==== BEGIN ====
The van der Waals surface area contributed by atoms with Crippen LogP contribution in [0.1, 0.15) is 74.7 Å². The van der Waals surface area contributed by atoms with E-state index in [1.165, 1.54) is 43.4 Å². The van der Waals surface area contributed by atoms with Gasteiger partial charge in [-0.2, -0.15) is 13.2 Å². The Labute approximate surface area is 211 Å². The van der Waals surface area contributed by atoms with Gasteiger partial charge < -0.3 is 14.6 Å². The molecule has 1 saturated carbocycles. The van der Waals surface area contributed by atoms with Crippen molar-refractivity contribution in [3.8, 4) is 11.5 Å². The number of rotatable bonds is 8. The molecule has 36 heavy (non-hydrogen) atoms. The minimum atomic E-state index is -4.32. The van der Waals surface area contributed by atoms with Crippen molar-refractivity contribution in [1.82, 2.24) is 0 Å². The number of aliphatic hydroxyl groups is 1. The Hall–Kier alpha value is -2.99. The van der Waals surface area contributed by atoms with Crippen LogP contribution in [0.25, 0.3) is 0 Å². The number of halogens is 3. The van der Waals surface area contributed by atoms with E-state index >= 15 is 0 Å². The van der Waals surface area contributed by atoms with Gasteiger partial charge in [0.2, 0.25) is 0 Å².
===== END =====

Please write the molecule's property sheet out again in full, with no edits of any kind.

The van der Waals surface area contributed by atoms with Crippen LogP contribution in [0.1, 0.15) is 74.7 Å². The van der Waals surface area contributed by atoms with E-state index in [1.165, 1.54) is 43.4 Å². The van der Waals surface area contributed by atoms with Gasteiger partial charge in [-0.2, -0.15) is 13.2 Å². The Labute approximate surface area is 211 Å². The van der Waals surface area contributed by atoms with Gasteiger partial charge < -0.3 is 14.6 Å². The molecule has 1 saturated carbocycles. The van der Waals surface area contributed by atoms with Crippen molar-refractivity contribution in [3.8, 4) is 11.5 Å². The number of rotatable bonds is 8. The molecule has 36 heavy (non-hydrogen) atoms. The minimum atomic E-state index is -4.32. The van der Waals surface area contributed by atoms with Crippen molar-refractivity contribution in [1.82, 2.24) is 0 Å². The number of aliphatic hydroxyl groups is 1. The Hall–Kier alpha value is -2.99. The van der Waals surface area contributed by atoms with Crippen LogP contribution in [0.25, 0.3) is 0 Å². The number of halogens is 3. The van der Waals surface area contributed by atoms with E-state index >= 15 is 0 Å². The van der Waals surface area contributed by atoms with Gasteiger partial charge in [0.2, 0.25) is 0 Å².